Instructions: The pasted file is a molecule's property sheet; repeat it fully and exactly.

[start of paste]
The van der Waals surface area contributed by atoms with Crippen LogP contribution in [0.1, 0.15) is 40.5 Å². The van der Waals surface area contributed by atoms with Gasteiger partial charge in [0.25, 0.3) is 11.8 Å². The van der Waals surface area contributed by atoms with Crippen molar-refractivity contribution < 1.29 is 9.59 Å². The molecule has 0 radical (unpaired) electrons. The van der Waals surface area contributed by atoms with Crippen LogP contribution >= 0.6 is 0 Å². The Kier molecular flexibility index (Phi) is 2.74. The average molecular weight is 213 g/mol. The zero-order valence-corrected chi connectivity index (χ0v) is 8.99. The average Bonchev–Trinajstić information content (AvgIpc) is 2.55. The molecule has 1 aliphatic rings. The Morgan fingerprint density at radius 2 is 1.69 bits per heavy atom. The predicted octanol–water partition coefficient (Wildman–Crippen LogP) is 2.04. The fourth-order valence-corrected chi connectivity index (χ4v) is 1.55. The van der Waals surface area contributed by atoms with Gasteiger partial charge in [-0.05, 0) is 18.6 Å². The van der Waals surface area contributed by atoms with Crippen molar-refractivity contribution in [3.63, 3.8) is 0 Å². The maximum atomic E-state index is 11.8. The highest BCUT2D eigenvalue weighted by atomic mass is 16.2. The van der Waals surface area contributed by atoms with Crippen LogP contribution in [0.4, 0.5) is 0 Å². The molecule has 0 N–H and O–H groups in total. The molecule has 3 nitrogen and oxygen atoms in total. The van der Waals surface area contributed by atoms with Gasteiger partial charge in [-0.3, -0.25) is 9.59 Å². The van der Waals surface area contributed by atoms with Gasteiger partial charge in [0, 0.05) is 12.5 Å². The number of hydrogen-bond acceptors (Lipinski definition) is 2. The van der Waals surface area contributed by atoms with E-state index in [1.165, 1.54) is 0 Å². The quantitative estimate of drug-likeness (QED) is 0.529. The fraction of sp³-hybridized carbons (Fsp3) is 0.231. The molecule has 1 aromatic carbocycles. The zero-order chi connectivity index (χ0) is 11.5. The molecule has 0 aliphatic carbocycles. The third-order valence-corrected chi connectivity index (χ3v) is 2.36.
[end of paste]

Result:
The van der Waals surface area contributed by atoms with Crippen LogP contribution in [0.1, 0.15) is 40.5 Å². The van der Waals surface area contributed by atoms with Gasteiger partial charge in [0.25, 0.3) is 11.8 Å². The van der Waals surface area contributed by atoms with Crippen molar-refractivity contribution < 1.29 is 9.59 Å². The molecule has 0 radical (unpaired) electrons. The van der Waals surface area contributed by atoms with Crippen LogP contribution >= 0.6 is 0 Å². The Kier molecular flexibility index (Phi) is 2.74. The average molecular weight is 213 g/mol. The zero-order valence-corrected chi connectivity index (χ0v) is 8.99. The average Bonchev–Trinajstić information content (AvgIpc) is 2.55. The molecule has 1 aliphatic rings. The Morgan fingerprint density at radius 2 is 1.69 bits per heavy atom. The predicted octanol–water partition coefficient (Wildman–Crippen LogP) is 2.04. The fourth-order valence-corrected chi connectivity index (χ4v) is 1.55. The van der Waals surface area contributed by atoms with Gasteiger partial charge in [-0.05, 0) is 18.6 Å². The van der Waals surface area contributed by atoms with Crippen molar-refractivity contribution in [3.63, 3.8) is 0 Å². The maximum atomic E-state index is 11.8. The highest BCUT2D eigenvalue weighted by atomic mass is 16.2. The van der Waals surface area contributed by atoms with Crippen LogP contribution in [0.4, 0.5) is 0 Å². The molecule has 0 N–H and O–H groups in total. The molecule has 3 nitrogen and oxygen atoms in total. The van der Waals surface area contributed by atoms with Gasteiger partial charge in [-0.3, -0.25) is 9.59 Å². The van der Waals surface area contributed by atoms with Gasteiger partial charge in [0, 0.05) is 12.5 Å². The number of hydrogen-bond acceptors (Lipinski definition) is 2. The van der Waals surface area contributed by atoms with E-state index in [1.165, 1.54) is 0 Å². The quantitative estimate of drug-likeness (QED) is 0.529. The fraction of sp³-hybridized carbons (Fsp3) is 0.231. The molecule has 1 aromatic carbocycles. The zero-order chi connectivity index (χ0) is 11.5. The molecule has 0 aliphatic carbocycles. The third-order valence-corrected chi connectivity index (χ3v) is 2.36.